Directed by Pedro CostaPortugal | 2000
Subtly, Costa is raising a correlation between this mindless form of destruction as political and economic “progress” and the more personal form of self-destructive drug abuse witnessed in the characters, in its own perverse way a route to satisfaction and fulfillment. Both are careless and reprehensible, but in Costa’s sublimely sympathetic vision the addicts seem almost justifiable in comparison to such an abstract political affair that would blindly annihilate an entire community of human beings for the supposed betterment of the greater good. In Vanda’s Room, then, is not as laissez-faire as its cinema vérité trappings might lead it to seem, but rather works as an understated indictment of these wrongheaded government attitudes.
Directed by Debra GranikUnited States | 2010
Winter’s Bone capitalizes on the dilapidation of its locales and the rich, allusive history behind them, evoking a mythological antiquity. Indeed, the Jungian/Campbellian Odyssey link nearly writes itself. Each house that Ree visits is guarded by a kind of gatekeeper, always the females, protecting the potential answer to the mysteries within. Each location gets more frightening; the first is rather benign, but the second finds Ree meeting her uncle, Teardrop (an inscrutable John Hawkes who earns his Oscar nom in a magnificently ambiguous role), who violently lashes out when she pleads with him to help her, even though he relents and later becomes her guardian angel.
Directed by Debra GranikUnited States | 2010
To be sure, Winter’s Bone, by virtue of its bleak subject matter, chilly landscape shots and spare bluegrass soundtrack, continues a long line of grim Americana that has been in vogue in American independent quarters for a while now (Frozen River, Snow Angels, etc.). As a result, I approached this film with a smidgen of skepticism, ready to be somewhat irritated by a melodramatically sustained air of despair and grief. But while Granik’s film is indeed relentlessly dark and unforgiving, it manages this in an utterly convincing manner, forging a deep-seated sense of oppression and desperation that is inseparable from both the locale and the troubling scenario.
Directed by Lukas MoodyssonSweden, Denmark | 2002
Moodysson’s talent for instantly humanizing his characters is apparent from the get-go. Like the two girls in Åmål or the entire cast in Together, Lilya feels like an utterly genuine, 3-dimensional human being throughout. Many directors can feign naturalism with faux-documentary style film-making and faux-improvised acting, but often it just serves to highlight the artifice behind the production. Moodysson, even though he also uses the hand-held camera and improvisational techniques himself, realizes that the real truth doesn’t come from any quasi-realism, but from the core of the characters as portrayed by the actors.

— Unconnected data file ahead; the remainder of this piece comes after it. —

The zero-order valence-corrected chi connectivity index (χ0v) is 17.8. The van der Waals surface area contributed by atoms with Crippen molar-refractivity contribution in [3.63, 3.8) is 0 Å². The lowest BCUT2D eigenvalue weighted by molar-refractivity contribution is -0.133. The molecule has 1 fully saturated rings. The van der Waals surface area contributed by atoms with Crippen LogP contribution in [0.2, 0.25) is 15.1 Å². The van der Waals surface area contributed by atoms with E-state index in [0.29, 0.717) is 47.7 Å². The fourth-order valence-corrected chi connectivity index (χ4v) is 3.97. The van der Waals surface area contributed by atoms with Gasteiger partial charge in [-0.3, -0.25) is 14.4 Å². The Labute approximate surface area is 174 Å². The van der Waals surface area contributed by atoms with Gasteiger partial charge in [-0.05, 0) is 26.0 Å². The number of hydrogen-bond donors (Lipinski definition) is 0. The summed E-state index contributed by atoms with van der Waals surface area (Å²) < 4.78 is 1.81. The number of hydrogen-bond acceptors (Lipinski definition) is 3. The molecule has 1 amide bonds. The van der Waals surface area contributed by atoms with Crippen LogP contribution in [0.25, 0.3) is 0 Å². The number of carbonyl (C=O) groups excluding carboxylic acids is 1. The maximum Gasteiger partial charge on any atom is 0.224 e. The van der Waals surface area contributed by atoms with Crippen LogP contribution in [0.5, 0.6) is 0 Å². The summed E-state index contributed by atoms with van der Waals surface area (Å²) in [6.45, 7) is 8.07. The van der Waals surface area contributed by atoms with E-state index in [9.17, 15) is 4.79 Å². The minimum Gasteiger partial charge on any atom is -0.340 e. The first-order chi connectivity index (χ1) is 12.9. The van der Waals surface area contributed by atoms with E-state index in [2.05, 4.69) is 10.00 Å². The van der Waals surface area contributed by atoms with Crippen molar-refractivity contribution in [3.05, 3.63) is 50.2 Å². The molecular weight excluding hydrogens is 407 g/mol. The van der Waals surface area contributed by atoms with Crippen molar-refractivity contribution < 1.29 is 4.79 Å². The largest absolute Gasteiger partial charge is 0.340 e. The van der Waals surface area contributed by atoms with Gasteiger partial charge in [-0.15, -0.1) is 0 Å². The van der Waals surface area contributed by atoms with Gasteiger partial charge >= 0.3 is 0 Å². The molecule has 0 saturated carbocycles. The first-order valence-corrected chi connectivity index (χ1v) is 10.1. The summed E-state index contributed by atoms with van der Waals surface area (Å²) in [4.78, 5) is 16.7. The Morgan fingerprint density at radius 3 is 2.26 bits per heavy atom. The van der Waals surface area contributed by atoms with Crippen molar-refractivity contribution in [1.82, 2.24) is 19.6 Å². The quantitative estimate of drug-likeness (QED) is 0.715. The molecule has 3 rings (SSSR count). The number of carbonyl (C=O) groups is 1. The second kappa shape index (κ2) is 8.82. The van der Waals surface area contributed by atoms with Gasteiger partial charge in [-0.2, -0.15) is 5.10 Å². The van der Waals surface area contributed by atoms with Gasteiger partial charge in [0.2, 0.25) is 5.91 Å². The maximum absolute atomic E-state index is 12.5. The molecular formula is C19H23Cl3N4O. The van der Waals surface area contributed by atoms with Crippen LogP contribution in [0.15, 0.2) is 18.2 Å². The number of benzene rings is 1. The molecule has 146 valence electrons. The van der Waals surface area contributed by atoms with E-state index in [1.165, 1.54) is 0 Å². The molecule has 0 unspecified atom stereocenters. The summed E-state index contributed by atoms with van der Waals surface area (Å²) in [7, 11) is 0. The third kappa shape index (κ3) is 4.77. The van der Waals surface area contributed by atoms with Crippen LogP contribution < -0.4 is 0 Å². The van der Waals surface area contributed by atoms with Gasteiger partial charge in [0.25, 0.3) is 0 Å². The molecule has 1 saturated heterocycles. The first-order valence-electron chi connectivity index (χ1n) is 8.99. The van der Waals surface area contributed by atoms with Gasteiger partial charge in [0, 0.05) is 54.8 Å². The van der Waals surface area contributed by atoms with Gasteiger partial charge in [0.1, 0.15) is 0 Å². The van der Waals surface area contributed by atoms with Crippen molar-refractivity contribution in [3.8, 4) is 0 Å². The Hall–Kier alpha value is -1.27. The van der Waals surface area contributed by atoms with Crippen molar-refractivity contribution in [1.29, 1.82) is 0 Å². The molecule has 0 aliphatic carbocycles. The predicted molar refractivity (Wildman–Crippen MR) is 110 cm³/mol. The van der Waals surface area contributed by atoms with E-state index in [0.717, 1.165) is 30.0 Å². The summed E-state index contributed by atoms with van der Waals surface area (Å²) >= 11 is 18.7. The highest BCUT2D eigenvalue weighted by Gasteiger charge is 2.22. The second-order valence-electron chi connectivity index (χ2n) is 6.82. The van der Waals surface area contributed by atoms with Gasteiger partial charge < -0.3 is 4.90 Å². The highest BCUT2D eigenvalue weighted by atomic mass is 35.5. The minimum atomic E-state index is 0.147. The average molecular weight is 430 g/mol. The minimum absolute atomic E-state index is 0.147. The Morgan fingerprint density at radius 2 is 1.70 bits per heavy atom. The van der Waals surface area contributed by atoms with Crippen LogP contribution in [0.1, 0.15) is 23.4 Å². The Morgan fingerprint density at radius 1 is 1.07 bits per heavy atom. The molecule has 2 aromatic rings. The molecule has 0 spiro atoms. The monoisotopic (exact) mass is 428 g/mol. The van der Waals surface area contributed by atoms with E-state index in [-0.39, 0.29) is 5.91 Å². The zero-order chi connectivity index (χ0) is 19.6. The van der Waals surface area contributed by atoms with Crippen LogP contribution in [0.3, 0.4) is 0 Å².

Directed by Luis BuñuelMexico | 1950
Housed in a strong narrative, what is impressive about Buñuel’s film is how far-reaching his commentary is while dealing with this small troupe of characters. If this film, one of his first after having left Europe for Mexico in the late 1940s, lacks much of the sly humour of his later work it certainly maintains all the barbs. The world of Los Olvidados is one where the parents are little better than the children and where the fundamental trust which gels society together is undone and useless.
Directed by Akira KurosawaJapan | 1970
…this was one of the most radical experiments with color on film up to this point, perhaps an estranged cousin to Antonioni’s Red Desert. Much like that film, the brilliant use of color here is marked primarily by its variety and diversity. In some sections Kurosawa uses mostly natural light to render the slums as nastily as they are, but elsewhere he uses color like leitmotifs, as in assigning red and yellow to the two drunks, their wives and their houses so the viewer is never confused as to which one is sleeping where and with whom. Occasionally he’ll cast an image in a static, low-contrast, deep-focus shot; elsewhere creating chiaroscuros with spotlights penetrating the darkness.
Directed by Akira KurosawaJapan | 1965
This film also marks the end of a very long, productive phase for Kurosawa—infancy as a film artist through middle-age—and the beginning of the old man, whose grammar would regress to childhood with 1970’s Dodes’kaden before a failed suicide attempt would spur him towards one of his greatest critical achievements, a masterpiece of colossal bitterness, Ran. Of course, Mifune’s lips are really the master’s, and even by 1965 he hadn’t decided whether humanity was worth salvation or not. Here, the answer is yes. By the time of Ran, affirmatively ‘no’.